Content is everything - influencing from what people buy (both on the consumer side and the business one) to how visible a company is on the search engines.
For those slow to the content game, what are you waiting for?
The answer for many is not enough resources to build a really rich content experience on product pages, blogs, social networks and more. While high-quality content doesn't come easy (don't believe any WordPress plugins or businesses which claim it does), knowing what to create is half the battle. Let's explore the most common content types on the Web and some technology to make it happen.
There is no single more effective piece of content than genuine ratings and reviews from customers, as their peers trust these more than any content a brand can create on its behalf. Aside from the costs associated with software like Bazaarvoice, PowerReviews, Yotpo or others, ratings and reviews take minimal resources and are generally self-managed although moderation is important as is encouraging customers to leave reviews. The investment, however, will prove itself over and over.
Most B2B companies are not strangers to creating whitepapers and e-Books for the purpose of lead generation (collecting leads as people fill out forms to access the content), but smart enterprises ensure it's content that people want to read. While most whitepapers and e-books (the main difference tends to be length with the latter being longer) - and content marketing in general - are used to subtly persuade audiences to buy or to think about their needs as they relate to what the author is selling, it's important to ensure the subject will resonate with readers and will provide unique material not found elsewhere. A tool like SEMrush can determine what keywords a company is currently ranking to build out those topics more or a tool like Buzzsumo shows the content that is currently popular among a brand's competitors.
Since 40 percent of people respond better to visuals and images are processed 60,000 times quicker than text, infographics can make a big impact when brands are trying to convey an idea quickly. There are plenty of solutions to build infographics for the non-designer types including Canva, Piktochart, Venngage and infogram. HubSpot even offers some templates to download and use.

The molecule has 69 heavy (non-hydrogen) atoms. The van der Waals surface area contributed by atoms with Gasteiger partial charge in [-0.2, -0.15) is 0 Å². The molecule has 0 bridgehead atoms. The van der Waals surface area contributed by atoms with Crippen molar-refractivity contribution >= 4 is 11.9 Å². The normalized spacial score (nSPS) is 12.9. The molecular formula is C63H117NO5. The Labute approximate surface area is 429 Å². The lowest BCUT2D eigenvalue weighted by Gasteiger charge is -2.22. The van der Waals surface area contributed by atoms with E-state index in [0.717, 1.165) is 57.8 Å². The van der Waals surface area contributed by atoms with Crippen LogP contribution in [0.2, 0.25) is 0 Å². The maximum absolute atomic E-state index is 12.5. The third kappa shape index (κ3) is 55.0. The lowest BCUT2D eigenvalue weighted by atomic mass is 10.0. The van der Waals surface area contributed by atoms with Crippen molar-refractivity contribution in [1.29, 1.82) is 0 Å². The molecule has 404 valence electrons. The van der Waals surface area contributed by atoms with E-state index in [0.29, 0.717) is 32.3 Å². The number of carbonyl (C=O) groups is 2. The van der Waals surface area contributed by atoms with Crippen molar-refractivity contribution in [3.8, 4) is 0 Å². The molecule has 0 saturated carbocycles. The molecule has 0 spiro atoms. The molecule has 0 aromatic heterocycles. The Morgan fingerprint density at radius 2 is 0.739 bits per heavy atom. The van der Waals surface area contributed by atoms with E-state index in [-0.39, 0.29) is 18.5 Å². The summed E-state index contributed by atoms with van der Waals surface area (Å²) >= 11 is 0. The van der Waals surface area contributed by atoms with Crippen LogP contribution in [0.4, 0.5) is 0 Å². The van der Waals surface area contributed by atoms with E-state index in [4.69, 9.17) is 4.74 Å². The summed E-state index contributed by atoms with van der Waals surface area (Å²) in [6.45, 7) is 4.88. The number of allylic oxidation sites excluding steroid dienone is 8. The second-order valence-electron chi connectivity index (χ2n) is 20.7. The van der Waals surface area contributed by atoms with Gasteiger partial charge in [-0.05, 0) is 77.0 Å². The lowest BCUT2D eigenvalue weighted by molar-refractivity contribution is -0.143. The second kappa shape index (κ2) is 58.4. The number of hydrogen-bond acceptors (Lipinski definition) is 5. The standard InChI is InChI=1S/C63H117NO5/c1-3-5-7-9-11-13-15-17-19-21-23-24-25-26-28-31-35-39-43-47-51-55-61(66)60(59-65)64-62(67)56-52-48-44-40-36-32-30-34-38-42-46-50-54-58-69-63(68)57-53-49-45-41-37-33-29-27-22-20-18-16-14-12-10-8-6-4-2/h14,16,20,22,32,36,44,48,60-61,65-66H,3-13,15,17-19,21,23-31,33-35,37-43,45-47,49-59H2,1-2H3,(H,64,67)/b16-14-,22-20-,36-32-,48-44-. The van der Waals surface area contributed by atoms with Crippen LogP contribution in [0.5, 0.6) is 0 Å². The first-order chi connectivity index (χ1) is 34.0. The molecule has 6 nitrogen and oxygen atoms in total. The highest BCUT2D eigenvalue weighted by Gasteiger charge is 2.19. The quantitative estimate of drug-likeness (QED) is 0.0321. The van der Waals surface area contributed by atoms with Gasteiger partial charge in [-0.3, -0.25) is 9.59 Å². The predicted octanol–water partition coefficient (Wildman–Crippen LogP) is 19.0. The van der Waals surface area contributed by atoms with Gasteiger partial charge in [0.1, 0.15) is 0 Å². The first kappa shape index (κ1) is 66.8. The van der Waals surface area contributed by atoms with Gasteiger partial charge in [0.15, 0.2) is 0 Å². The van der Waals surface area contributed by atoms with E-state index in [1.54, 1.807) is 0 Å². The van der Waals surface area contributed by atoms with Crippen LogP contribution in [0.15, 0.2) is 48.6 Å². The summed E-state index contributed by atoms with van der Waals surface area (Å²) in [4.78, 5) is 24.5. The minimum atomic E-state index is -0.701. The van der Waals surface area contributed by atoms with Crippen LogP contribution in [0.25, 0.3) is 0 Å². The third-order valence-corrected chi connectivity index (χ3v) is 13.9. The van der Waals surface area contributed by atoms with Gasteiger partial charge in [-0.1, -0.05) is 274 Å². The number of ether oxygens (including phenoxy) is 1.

The most traditional form of content is an article, which can vary in length, subject and format. Regardless of options chosen, it's important to approach an article like a journalist would by getting and citing reliable sources, including the most important information up top and relaying insights that matter to a specific niche. In order to ensure a wide variety of relevant topics are covered on a blog, businesses should consider creating a yearly or monthly editorial calendar with a tool like CoSchedule. If they are stumped for ideas, they can look to their customer service reps or software to understand which questions commonly come up before, during and after purchase. For example, if questions often emerge about some of the lesser-known features of a product, a good article would be, "X Features You Didn't Know ___ Has."
Often working together with the content types already mentioned, newsletters are typically used to promote a company's content through email or even paper newsletters distributed by mail. For the former, marketers should consult their email service provider for newsletter templates that are responsively designed, interesting, uncluttered, and have a strong and prominent call-to-action. Check out some newsletter templates from MailChimp or explore custom design services from Act-On.
Images improve engagement numbers not only with social media posts (2.3 times more engagement than text-only posts) but also blog posts (articles with an image every 75-100 words get double the amount of shares of articles with fewer images). Getting a designer to create a unique graphic, however, can be tough with their often limited free time. This is why many professionals turn to stock services like iStock, Shutterstock or Adobe Stock. Even premium stock options can grow a little tiresome though, so brands looking to create graphic images using data, pull quotes or the like, can turn to Canva, Pagemodo, PicMonkey or BeFunky - many of which offer free options.